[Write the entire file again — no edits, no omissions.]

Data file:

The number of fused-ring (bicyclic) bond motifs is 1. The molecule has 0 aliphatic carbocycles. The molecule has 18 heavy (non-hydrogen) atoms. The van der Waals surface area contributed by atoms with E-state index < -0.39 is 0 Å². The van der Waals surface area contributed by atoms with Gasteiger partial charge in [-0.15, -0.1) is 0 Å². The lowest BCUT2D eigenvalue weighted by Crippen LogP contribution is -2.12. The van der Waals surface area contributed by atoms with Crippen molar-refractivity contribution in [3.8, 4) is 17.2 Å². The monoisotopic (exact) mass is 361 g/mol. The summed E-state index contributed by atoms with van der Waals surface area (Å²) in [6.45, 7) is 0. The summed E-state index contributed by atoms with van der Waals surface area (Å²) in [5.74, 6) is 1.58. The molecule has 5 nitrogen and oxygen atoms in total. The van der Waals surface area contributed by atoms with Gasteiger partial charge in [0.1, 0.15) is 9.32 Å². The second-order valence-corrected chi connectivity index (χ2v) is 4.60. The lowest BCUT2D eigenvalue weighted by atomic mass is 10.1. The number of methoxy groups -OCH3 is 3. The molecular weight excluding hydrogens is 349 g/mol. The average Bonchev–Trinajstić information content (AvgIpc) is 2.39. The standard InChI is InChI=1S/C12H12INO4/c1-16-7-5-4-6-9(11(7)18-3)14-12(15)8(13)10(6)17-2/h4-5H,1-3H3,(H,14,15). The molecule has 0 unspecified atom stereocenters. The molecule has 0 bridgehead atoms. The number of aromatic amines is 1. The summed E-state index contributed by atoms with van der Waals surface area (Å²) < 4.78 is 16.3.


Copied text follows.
The number of fused-ring (bicyclic) bond motifs is 1. The molecule has 0 aliphatic carbocycles. The molecule has 18 heavy (non-hydrogen) atoms. The van der Waals surface area contributed by atoms with E-state index < -0.39 is 0 Å². The van der Waals surface area contributed by atoms with Gasteiger partial charge in [-0.15, -0.1) is 0 Å². The lowest BCUT2D eigenvalue weighted by Crippen LogP contribution is -2.12. The van der Waals surface area contributed by atoms with Crippen molar-refractivity contribution in [3.8, 4) is 17.2 Å². The monoisotopic (exact) mass is 361 g/mol. The summed E-state index contributed by atoms with van der Waals surface area (Å²) in [6.45, 7) is 0. The summed E-state index contributed by atoms with van der Waals surface area (Å²) in [5.74, 6) is 1.58. The molecule has 5 nitrogen and oxygen atoms in total. The van der Waals surface area contributed by atoms with Gasteiger partial charge in [0.1, 0.15) is 9.32 Å². The second-order valence-corrected chi connectivity index (χ2v) is 4.60. The lowest BCUT2D eigenvalue weighted by atomic mass is 10.1. The number of methoxy groups -OCH3 is 3. The molecular weight excluding hydrogens is 349 g/mol. The average Bonchev–Trinajstić information content (AvgIpc) is 2.39. The standard InChI is InChI=1S/C12H12INO4/c1-16-7-5-4-6-9(11(7)18-3)14-12(15)8(13)10(6)17-2/h4-5H,1-3H3,(H,14,15). The molecule has 0 unspecified atom stereocenters. The molecule has 0 bridgehead atoms. The number of aromatic amines is 1. The summed E-state index contributed by atoms with van der Waals surface area (Å²) < 4.78 is 16.3.